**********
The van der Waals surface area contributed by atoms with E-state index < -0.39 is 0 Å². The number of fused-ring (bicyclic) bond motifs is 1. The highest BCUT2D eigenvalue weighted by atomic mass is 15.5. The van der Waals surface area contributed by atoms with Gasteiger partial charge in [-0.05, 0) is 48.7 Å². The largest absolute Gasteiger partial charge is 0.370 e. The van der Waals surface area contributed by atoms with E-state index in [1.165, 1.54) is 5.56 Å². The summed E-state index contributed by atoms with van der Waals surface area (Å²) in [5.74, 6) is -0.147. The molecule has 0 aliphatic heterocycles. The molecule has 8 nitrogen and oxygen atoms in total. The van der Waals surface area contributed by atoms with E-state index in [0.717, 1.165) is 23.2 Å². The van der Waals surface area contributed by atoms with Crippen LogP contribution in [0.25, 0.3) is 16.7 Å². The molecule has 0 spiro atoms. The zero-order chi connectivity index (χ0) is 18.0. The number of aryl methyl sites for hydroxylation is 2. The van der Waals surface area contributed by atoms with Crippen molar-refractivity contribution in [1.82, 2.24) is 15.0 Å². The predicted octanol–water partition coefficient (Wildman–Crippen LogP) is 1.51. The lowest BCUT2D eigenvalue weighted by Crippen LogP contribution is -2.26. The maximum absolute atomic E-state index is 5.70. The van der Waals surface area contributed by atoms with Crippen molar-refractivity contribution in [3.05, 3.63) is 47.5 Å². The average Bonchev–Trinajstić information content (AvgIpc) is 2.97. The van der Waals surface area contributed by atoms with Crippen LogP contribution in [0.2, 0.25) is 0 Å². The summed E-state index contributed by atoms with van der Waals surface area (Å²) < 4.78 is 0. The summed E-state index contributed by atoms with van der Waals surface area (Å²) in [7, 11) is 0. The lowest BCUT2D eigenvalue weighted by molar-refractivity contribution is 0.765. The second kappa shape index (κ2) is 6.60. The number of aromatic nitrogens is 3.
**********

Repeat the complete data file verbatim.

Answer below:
The van der Waals surface area contributed by atoms with E-state index < -0.39 is 0 Å². The number of fused-ring (bicyclic) bond motifs is 1. The highest BCUT2D eigenvalue weighted by atomic mass is 15.5. The van der Waals surface area contributed by atoms with Gasteiger partial charge in [-0.05, 0) is 48.7 Å². The largest absolute Gasteiger partial charge is 0.370 e. The van der Waals surface area contributed by atoms with E-state index in [1.165, 1.54) is 5.56 Å². The summed E-state index contributed by atoms with van der Waals surface area (Å²) in [5.74, 6) is -0.147. The molecule has 0 aliphatic heterocycles. The molecule has 8 nitrogen and oxygen atoms in total. The van der Waals surface area contributed by atoms with E-state index in [0.717, 1.165) is 23.2 Å². The van der Waals surface area contributed by atoms with Crippen LogP contribution in [0.25, 0.3) is 16.7 Å². The molecule has 0 spiro atoms. The zero-order chi connectivity index (χ0) is 18.0. The number of aryl methyl sites for hydroxylation is 2. The van der Waals surface area contributed by atoms with Crippen molar-refractivity contribution in [1.82, 2.24) is 15.0 Å². The predicted octanol–water partition coefficient (Wildman–Crippen LogP) is 1.51. The lowest BCUT2D eigenvalue weighted by Crippen LogP contribution is -2.26. The maximum absolute atomic E-state index is 5.70. The van der Waals surface area contributed by atoms with Crippen molar-refractivity contribution in [3.05, 3.63) is 47.5 Å². The average Bonchev–Trinajstić information content (AvgIpc) is 2.97. The van der Waals surface area contributed by atoms with Crippen LogP contribution in [0.2, 0.25) is 0 Å². The summed E-state index contributed by atoms with van der Waals surface area (Å²) < 4.78 is 0. The summed E-state index contributed by atoms with van der Waals surface area (Å²) in [7, 11) is 0. The lowest BCUT2D eigenvalue weighted by molar-refractivity contribution is 0.765. The second kappa shape index (κ2) is 6.60. The number of aromatic nitrogens is 3.